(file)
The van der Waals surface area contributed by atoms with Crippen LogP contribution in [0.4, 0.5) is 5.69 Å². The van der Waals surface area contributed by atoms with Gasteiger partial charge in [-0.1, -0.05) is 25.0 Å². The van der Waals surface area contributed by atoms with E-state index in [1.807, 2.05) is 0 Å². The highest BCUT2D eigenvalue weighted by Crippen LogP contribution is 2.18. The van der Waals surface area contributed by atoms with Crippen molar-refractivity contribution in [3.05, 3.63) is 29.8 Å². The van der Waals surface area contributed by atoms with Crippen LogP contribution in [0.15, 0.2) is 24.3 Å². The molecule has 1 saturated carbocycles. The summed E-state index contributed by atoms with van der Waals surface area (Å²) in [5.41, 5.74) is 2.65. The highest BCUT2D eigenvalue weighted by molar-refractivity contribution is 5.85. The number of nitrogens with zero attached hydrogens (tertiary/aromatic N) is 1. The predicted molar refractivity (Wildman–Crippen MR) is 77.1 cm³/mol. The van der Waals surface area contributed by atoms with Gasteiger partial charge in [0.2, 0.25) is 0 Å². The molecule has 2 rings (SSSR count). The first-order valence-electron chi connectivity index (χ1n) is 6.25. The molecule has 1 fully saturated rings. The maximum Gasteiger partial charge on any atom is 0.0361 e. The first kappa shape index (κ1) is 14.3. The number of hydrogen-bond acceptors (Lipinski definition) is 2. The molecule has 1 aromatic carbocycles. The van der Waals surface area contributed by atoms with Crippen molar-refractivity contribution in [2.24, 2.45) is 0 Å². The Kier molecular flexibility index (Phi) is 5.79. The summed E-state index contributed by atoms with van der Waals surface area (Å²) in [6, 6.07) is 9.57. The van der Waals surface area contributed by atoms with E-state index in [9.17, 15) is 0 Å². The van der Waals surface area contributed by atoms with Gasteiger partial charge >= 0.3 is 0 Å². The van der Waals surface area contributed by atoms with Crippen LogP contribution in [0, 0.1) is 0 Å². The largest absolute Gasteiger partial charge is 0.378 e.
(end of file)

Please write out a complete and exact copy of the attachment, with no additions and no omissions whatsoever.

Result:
The van der Waals surface area contributed by atoms with Crippen LogP contribution in [0.4, 0.5) is 5.69 Å². The van der Waals surface area contributed by atoms with Gasteiger partial charge in [-0.1, -0.05) is 25.0 Å². The van der Waals surface area contributed by atoms with E-state index in [1.807, 2.05) is 0 Å². The highest BCUT2D eigenvalue weighted by Crippen LogP contribution is 2.18. The van der Waals surface area contributed by atoms with Crippen molar-refractivity contribution in [3.05, 3.63) is 29.8 Å². The van der Waals surface area contributed by atoms with Crippen LogP contribution in [0.15, 0.2) is 24.3 Å². The molecule has 1 saturated carbocycles. The summed E-state index contributed by atoms with van der Waals surface area (Å²) in [5.41, 5.74) is 2.65. The highest BCUT2D eigenvalue weighted by molar-refractivity contribution is 5.85. The number of nitrogens with zero attached hydrogens (tertiary/aromatic N) is 1. The predicted molar refractivity (Wildman–Crippen MR) is 77.1 cm³/mol. The van der Waals surface area contributed by atoms with Gasteiger partial charge in [0.2, 0.25) is 0 Å². The molecule has 2 rings (SSSR count). The first-order valence-electron chi connectivity index (χ1n) is 6.25. The molecule has 1 fully saturated rings. The maximum Gasteiger partial charge on any atom is 0.0361 e. The first kappa shape index (κ1) is 14.3. The number of hydrogen-bond acceptors (Lipinski definition) is 2. The molecule has 1 aromatic carbocycles. The van der Waals surface area contributed by atoms with Crippen molar-refractivity contribution in [2.24, 2.45) is 0 Å². The Kier molecular flexibility index (Phi) is 5.79. The summed E-state index contributed by atoms with van der Waals surface area (Å²) in [6, 6.07) is 9.57. The van der Waals surface area contributed by atoms with E-state index in [9.17, 15) is 0 Å². The van der Waals surface area contributed by atoms with Gasteiger partial charge >= 0.3 is 0 Å². The van der Waals surface area contributed by atoms with Crippen LogP contribution in [0, 0.1) is 0 Å². The largest absolute Gasteiger partial charge is 0.378 e.